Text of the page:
“The driver was even scared because we are passing by snipers while we were driving.”
He sued recruiter MGM Worldwide for contract substitution, which the Labor department’s National Labor Relations Commission upheld.
The NLRC ordered MGM Worldwide to pay damages to Autencio.
However, MGM Worldwide officials are in hiding, Quiambao said.
RESEARCH Director Maruja Asis of the nonprofit Scalabrini Migration Center, which hosted a premier showing of the documentary, said since there is a government ban to deploy workers in Iraq, Filipinos there are considered “undocumented migrants”.
Even the case of Autencio is already considered trafficking “since there was already coercion involved” on the worker, Asis said.
Quiambao said Filipino workers bound for Iraq are also taken from Dubai, United Arab Emirates and they fly from there to Baghdad.
Wang estimates that Filipinos among the TCNs in American military facilities in Baghdad earning US$300 monthly, the peso equivalent of which is twice less than what a call center agent receives.
The film added that the money matters less since the lines of accountability are blurred especially when armed hostilities erupt between the armed groups operating in or near Iraq’s hotspots.
Quiambao said that American soldiers are protected by vehicles with very thick armors.
“Trucks driven or used by TCNs are not even protected by metal, and it makes them easy prey to missile attacks, or even IEDs (inter-explosive devices),” Quiambao added.
Apart from Autencio and Mateo, the documentary also featured the case of truck driver Rodrigo Reyes, the first Filipino killed in Iraq.
It was only upon Reyes’s death that the Philippine government imposed a ban on deployment to Iraq. Since 2003, five Filipinos have died in Iraq, according to the Philippine Overseas Employment Administration.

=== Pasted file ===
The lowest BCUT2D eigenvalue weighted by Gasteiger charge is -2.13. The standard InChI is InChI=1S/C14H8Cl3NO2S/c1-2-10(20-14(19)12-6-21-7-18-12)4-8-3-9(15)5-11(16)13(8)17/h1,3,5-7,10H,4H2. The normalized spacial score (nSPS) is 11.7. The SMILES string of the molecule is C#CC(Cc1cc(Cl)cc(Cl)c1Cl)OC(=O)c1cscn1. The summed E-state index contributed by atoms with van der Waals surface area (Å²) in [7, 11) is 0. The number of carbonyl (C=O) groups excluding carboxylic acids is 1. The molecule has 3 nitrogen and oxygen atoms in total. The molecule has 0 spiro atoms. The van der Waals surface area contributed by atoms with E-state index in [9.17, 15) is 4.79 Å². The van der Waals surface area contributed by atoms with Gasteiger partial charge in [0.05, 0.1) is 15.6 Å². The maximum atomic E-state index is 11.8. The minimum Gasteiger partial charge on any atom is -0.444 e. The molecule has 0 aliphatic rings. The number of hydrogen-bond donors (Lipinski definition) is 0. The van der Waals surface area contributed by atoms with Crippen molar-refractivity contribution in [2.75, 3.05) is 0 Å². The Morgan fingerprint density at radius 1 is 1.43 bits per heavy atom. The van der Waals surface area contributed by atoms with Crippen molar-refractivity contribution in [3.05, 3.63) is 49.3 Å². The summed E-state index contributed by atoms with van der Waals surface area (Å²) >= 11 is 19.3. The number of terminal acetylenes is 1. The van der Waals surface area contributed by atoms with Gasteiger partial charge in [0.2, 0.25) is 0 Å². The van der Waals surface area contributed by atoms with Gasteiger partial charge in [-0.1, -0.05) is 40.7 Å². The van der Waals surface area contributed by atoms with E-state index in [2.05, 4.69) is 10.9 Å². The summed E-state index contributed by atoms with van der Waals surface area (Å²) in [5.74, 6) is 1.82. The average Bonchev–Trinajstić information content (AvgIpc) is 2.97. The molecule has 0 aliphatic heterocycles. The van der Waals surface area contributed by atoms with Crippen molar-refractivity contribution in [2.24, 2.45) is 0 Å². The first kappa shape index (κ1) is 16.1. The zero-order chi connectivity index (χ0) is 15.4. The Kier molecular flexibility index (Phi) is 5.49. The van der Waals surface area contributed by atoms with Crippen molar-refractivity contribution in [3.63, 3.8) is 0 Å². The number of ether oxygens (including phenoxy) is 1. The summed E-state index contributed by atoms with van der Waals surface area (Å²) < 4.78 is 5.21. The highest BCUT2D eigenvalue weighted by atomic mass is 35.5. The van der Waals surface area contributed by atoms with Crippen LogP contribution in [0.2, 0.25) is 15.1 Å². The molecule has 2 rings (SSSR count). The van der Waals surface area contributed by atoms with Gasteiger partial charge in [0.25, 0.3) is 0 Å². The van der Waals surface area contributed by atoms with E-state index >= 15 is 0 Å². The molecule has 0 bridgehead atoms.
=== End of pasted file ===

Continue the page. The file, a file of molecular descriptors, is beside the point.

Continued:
POEA’s Felixberta Romero, director of the Employment Regulation branch, told the OFW Journalism Consortium ® June 7 that the agency’s Anti-Illegal Recruitment branch will look at the recruitment agencies that have First Kuwaiti General as its foreign principal. Romero said the POEA has yet to get hard facts about recruiting Filipinos going to Iraq via Kuwait through First Kuwaiti.
Romero added that POEA’s other units, such as the Pre-employment Services Office, have been “sounded off” on this recruitment trail.
Meanwhile, Quiambao identified a woman who lives in Abucay, Bataan and who recruits residents there to go to Iraq, even as she does not run a licensed recruitment agency. For this, Romero promised that the POEA will plan a search operation for that lady recruiter.
A June 18 POEA policy forum will also discuss the issue of recruiting Filipinos to Iraq via Kuwait, Romero bared.
THE documentary revealed that recruiting TCNs has a list of subcontractors from different countries.
The mother contractor, the documentary revealed, is American company Halliburton Inc.
Information by the US-based nonprofit groups Essential Information and the Center for Corporate Policy, which run the project called “HalliburtonWatch.org,” reveal that an estimated 50,000 American and TCN contractors are in Iraq under Halliburton’s watch, with 40,000 of them TCNs.
HalliburtonWatch.org said that Halliburton’s contracts in Iraq are expected to have generated “more than US$13 billion in sales”.
Meanwhile, 70 US military personnel are said to have died every day since soldiers landed in Iraq in March 2003.
The watchdog’s website wrote former US Vice President Dick Cheney was CEO of Halliburton , and profits rose because of the company’s contracts with the US Federal government.
Halliburton’s revenue increased 30 percent in 2003 (to US$16 billion) “largely because of its military contacts in the Middle East, and is also the top US Army contractor that same year with a US$3.731 billion contract, HalliburtonWatch.org posted. OFW Journalism Consortium